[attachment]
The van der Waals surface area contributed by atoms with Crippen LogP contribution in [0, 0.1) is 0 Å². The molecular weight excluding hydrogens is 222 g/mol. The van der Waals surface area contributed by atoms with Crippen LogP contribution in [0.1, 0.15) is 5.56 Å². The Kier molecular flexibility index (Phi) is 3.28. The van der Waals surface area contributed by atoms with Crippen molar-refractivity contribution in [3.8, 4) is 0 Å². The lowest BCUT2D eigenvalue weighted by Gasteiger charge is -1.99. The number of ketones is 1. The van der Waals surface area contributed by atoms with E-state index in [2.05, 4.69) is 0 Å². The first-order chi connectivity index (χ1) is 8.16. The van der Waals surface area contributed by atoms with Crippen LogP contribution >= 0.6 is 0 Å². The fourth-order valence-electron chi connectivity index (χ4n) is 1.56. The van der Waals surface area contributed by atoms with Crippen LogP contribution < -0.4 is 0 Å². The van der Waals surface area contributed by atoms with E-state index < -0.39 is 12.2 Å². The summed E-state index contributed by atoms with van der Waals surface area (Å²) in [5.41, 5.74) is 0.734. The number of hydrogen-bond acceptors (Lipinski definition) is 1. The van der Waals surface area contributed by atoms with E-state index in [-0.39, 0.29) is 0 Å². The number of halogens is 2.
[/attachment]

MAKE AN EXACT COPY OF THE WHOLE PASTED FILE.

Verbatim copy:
The van der Waals surface area contributed by atoms with Crippen LogP contribution in [0, 0.1) is 0 Å². The molecular weight excluding hydrogens is 222 g/mol. The van der Waals surface area contributed by atoms with Crippen LogP contribution in [0.1, 0.15) is 5.56 Å². The Kier molecular flexibility index (Phi) is 3.28. The van der Waals surface area contributed by atoms with Crippen molar-refractivity contribution in [3.8, 4) is 0 Å². The lowest BCUT2D eigenvalue weighted by Gasteiger charge is -1.99. The number of ketones is 1. The van der Waals surface area contributed by atoms with E-state index in [2.05, 4.69) is 0 Å². The first-order chi connectivity index (χ1) is 8.16. The van der Waals surface area contributed by atoms with Crippen LogP contribution >= 0.6 is 0 Å². The fourth-order valence-electron chi connectivity index (χ4n) is 1.56. The van der Waals surface area contributed by atoms with Crippen LogP contribution < -0.4 is 0 Å². The van der Waals surface area contributed by atoms with E-state index < -0.39 is 12.2 Å². The summed E-state index contributed by atoms with van der Waals surface area (Å²) in [5.41, 5.74) is 0.734. The number of hydrogen-bond acceptors (Lipinski definition) is 1. The van der Waals surface area contributed by atoms with E-state index in [-0.39, 0.29) is 0 Å². The number of halogens is 2.